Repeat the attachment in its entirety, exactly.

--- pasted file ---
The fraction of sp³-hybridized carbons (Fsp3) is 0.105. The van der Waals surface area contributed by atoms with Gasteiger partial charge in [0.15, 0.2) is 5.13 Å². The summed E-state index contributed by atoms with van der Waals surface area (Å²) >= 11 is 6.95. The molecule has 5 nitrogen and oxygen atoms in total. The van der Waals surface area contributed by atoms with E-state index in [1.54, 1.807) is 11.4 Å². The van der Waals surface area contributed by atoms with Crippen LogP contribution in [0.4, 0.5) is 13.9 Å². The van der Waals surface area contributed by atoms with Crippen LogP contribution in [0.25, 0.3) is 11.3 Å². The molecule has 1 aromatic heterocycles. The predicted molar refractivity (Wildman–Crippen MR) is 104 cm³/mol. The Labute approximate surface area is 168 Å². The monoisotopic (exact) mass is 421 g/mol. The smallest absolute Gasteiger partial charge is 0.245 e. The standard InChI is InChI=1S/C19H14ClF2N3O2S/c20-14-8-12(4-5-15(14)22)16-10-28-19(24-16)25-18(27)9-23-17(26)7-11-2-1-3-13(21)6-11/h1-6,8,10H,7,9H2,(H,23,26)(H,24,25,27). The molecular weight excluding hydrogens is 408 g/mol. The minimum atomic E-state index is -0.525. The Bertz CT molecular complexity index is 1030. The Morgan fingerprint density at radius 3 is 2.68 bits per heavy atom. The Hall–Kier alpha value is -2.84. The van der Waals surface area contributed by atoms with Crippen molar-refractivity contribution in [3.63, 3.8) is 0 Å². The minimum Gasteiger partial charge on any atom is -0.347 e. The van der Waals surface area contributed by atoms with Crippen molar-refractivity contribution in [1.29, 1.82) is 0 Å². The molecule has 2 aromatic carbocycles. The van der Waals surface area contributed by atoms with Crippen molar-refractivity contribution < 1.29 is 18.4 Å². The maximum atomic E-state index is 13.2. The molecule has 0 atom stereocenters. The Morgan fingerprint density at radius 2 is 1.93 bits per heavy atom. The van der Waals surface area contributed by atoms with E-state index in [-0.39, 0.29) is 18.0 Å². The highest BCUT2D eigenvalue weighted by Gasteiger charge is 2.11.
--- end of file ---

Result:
The fraction of sp³-hybridized carbons (Fsp3) is 0.105. The van der Waals surface area contributed by atoms with Gasteiger partial charge in [0.15, 0.2) is 5.13 Å². The summed E-state index contributed by atoms with van der Waals surface area (Å²) >= 11 is 6.95. The molecule has 5 nitrogen and oxygen atoms in total. The van der Waals surface area contributed by atoms with E-state index in [1.54, 1.807) is 11.4 Å². The van der Waals surface area contributed by atoms with Crippen LogP contribution in [0.4, 0.5) is 13.9 Å². The van der Waals surface area contributed by atoms with Crippen LogP contribution in [0.25, 0.3) is 11.3 Å². The molecule has 1 aromatic heterocycles. The predicted molar refractivity (Wildman–Crippen MR) is 104 cm³/mol. The Labute approximate surface area is 168 Å². The monoisotopic (exact) mass is 421 g/mol. The smallest absolute Gasteiger partial charge is 0.245 e. The standard InChI is InChI=1S/C19H14ClF2N3O2S/c20-14-8-12(4-5-15(14)22)16-10-28-19(24-16)25-18(27)9-23-17(26)7-11-2-1-3-13(21)6-11/h1-6,8,10H,7,9H2,(H,23,26)(H,24,25,27). The molecular weight excluding hydrogens is 408 g/mol. The minimum atomic E-state index is -0.525. The Bertz CT molecular complexity index is 1030. The Morgan fingerprint density at radius 3 is 2.68 bits per heavy atom. The Hall–Kier alpha value is -2.84. The van der Waals surface area contributed by atoms with Crippen molar-refractivity contribution in [3.63, 3.8) is 0 Å². The minimum Gasteiger partial charge on any atom is -0.347 e. The van der Waals surface area contributed by atoms with Crippen molar-refractivity contribution in [1.29, 1.82) is 0 Å². The molecule has 2 aromatic carbocycles. The van der Waals surface area contributed by atoms with Crippen molar-refractivity contribution < 1.29 is 18.4 Å². The maximum atomic E-state index is 13.2. The molecule has 0 atom stereocenters. The Morgan fingerprint density at radius 2 is 1.93 bits per heavy atom. The van der Waals surface area contributed by atoms with E-state index in [-0.39, 0.29) is 18.0 Å². The highest BCUT2D eigenvalue weighted by Gasteiger charge is 2.11.